Kauppalehti – Finlands largest business paper – has done an interview on how we are doing our change journey at Nordic Morning Group. For those of you who don´t speak Finnish, the head line is something like: The change making wizard believes in co-creation and responsibility sharing.
The change making wizard believes in co-creation and responsibility – “The worst mistake you can make is to fall in love with your own ideas”
CEO Anne Årneby has been honing her leadership philosophy since she was 27 years old. Now she wants to use her vision to turn state-owned Nordic Morning into the biggest digital marketing agency in the Nordics.
“My favourite thing is when things start to get a bit dicey,” Anne Årneby says when asked what drives her professionally.
Årneby, who has a reputation as a talented and successful change leader, took the helm at state-owned communications company Nordic Morning in early 2017. Until 2013, Nordic Morning was known as Edita. Timo Lepistö, who headed up the business for 11 years, had recently stood down.
Årneby was now in charge of an organisation in the midst of big change. Nordic Morning has been transformed from a state-owned printing press to a digital communications specialist trading mostly outside Finland. In recent years, the group with a staff of 600 has undergone several rounds of lay-off negotiations. Last year, the company recorded a net revenue of EUR 103.4 million, notching up an operating loss of EUR 14.3 million. Exclude the non-recurring items and that loss shrinks to EUR 1.9 million. By early 2017, things were starting to look up. With a net revenue of EUR 51.3 million, Nordic Morning generated a EUR 4 million pre-tax profit.
Interestingly, the Finnish government has also expressed a desire to divest itself of the communications giant. In October, Finnish MPs gave the go ahead for the state’s stake in Nordic Morning to be reduced to zero. Nordic Morning can now be sold off as a whole, in parts or floated on the stock market.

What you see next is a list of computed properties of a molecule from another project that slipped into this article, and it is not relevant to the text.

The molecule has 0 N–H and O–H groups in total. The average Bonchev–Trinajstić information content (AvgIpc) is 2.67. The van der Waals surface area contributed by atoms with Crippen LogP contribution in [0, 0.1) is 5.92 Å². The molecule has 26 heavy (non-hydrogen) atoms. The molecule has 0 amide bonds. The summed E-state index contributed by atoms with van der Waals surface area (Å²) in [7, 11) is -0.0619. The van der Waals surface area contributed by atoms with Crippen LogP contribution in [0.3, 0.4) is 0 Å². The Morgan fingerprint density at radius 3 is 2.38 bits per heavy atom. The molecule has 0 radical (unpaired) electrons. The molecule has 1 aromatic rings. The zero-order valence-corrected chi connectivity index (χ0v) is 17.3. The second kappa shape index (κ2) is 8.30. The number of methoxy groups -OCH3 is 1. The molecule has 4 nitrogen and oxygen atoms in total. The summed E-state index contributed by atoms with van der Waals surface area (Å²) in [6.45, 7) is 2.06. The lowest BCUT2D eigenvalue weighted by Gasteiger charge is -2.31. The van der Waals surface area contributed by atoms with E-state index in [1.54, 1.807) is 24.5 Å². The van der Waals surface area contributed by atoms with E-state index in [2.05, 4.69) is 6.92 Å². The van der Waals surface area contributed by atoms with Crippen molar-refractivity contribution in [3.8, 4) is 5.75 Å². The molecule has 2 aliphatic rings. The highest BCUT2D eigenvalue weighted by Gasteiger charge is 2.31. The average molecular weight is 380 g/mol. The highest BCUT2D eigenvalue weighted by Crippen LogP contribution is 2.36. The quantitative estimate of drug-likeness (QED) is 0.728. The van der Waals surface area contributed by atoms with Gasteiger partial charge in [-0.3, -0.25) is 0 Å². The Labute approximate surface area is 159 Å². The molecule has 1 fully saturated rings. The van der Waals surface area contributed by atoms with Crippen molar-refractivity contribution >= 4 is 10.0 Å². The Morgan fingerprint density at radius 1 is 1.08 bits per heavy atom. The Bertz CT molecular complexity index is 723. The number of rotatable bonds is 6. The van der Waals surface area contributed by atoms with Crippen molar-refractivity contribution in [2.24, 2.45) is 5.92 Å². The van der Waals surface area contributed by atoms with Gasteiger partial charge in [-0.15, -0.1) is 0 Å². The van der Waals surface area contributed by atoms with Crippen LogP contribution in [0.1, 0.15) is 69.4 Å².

Årneby was already familiar with Nordic Morning, having sat on the company’s Board of Directors since 2015. On her arrival, she immediately set about restructuring the company. She put together a 15-strong strategic working group, tasked with shaping the company’s vision for the future.
“The company had gradually grown over the years through a series of takeovers. We had plenty of great expertise in-house but our operational model was all wrong. We just weren’t set up to serve the best interests of our customers. We had to go back to the drawing board and rethink our competences,” Årneby says.
The fragmented company was restructured into a new three-tier model. The group’s media industry experts, Countquest, Klikki, Ottoboni, Sitrus and Seed merged under the Nordic Morning title to create a single fluid business area focusing on digital and results oriented marketing. Recent projects include a digital concept design for Finnish national airline Finnair. Edita Prima specializes in customer communications and print, while Edita Publishing creates digital learning solutions.
“You obviously have the option of just telling people that a merger’s needed so you can go ahead and cut costs. But that’s not the route we wanted to go down. We asked our customers to tell us what their priorities were in terms of our services and then matched our new structure to that.”
The company then set about bringing all staff onboard at the first opportunity.
“People were really surprised that we trusted them so much. What we did was disrupt ourselves. It would never have worked if it had been just me as the CEO trying to make it happen on my own. I’ve only got the one brain, after all, but there are hundreds more within the company.”
Not everyone was used to this new collaborative way of working.
“They told me they wanted me, as their boss, to tell them what the plan was. But if you make change happen together, everyone has a share in the outcome. If I’d done it all by myself, I would have had to sell my idea to the others. That would have been a lot of extra work.”
Årneby was 25 when she first stepped into CEO shoes. “I immediately found myself in a situation that was far from straightforward. When I was 27, I started to really analyze my own leadership style. I noticed that whenever I was in a leadership role, I would make changes. It’s what I enjoy and what I’m good at. I wouldn’t be a good fit for a company where everything’s going just fine and all you need to do is keep on coasting.”